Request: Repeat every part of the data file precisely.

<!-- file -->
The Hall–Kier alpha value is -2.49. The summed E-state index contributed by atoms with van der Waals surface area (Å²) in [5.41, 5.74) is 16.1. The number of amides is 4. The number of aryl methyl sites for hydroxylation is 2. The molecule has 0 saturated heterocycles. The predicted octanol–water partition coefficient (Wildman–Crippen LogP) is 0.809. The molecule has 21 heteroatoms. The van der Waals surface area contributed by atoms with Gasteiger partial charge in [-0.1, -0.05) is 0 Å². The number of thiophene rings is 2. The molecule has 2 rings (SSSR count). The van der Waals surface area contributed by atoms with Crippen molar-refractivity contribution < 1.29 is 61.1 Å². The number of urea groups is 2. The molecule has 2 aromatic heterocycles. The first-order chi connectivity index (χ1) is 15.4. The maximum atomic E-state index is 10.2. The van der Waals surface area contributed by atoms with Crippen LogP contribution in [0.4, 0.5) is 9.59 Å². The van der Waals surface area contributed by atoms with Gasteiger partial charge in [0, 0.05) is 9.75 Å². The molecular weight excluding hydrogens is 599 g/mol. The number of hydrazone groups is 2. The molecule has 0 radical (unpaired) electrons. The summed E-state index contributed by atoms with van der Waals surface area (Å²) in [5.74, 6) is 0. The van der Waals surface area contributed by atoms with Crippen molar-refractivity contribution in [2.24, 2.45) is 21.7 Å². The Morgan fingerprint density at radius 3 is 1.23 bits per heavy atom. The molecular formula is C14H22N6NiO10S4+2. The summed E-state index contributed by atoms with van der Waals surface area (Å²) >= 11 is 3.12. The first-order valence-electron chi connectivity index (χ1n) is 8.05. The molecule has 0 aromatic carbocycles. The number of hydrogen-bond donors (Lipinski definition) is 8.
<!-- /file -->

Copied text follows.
The Hall–Kier alpha value is -2.49. The summed E-state index contributed by atoms with van der Waals surface area (Å²) in [5.41, 5.74) is 16.1. The number of amides is 4. The number of aryl methyl sites for hydroxylation is 2. The molecule has 0 saturated heterocycles. The predicted octanol–water partition coefficient (Wildman–Crippen LogP) is 0.809. The molecule has 21 heteroatoms. The van der Waals surface area contributed by atoms with Gasteiger partial charge in [-0.1, -0.05) is 0 Å². The number of thiophene rings is 2. The molecule has 2 rings (SSSR count). The van der Waals surface area contributed by atoms with Crippen molar-refractivity contribution < 1.29 is 61.1 Å². The number of urea groups is 2. The molecule has 2 aromatic heterocycles. The first-order chi connectivity index (χ1) is 15.4. The maximum atomic E-state index is 10.2. The van der Waals surface area contributed by atoms with Crippen LogP contribution in [0.4, 0.5) is 9.59 Å². The van der Waals surface area contributed by atoms with Gasteiger partial charge in [0, 0.05) is 9.75 Å². The molecular weight excluding hydrogens is 599 g/mol. The number of hydrazone groups is 2. The molecule has 0 radical (unpaired) electrons. The summed E-state index contributed by atoms with van der Waals surface area (Å²) in [5.74, 6) is 0. The van der Waals surface area contributed by atoms with Crippen molar-refractivity contribution in [2.24, 2.45) is 21.7 Å². The Morgan fingerprint density at radius 3 is 1.23 bits per heavy atom. The molecular formula is C14H22N6NiO10S4+2. The summed E-state index contributed by atoms with van der Waals surface area (Å²) >= 11 is 3.12. The first-order valence-electron chi connectivity index (χ1n) is 8.05. The molecule has 0 aromatic carbocycles. The number of hydrogen-bond donors (Lipinski definition) is 8.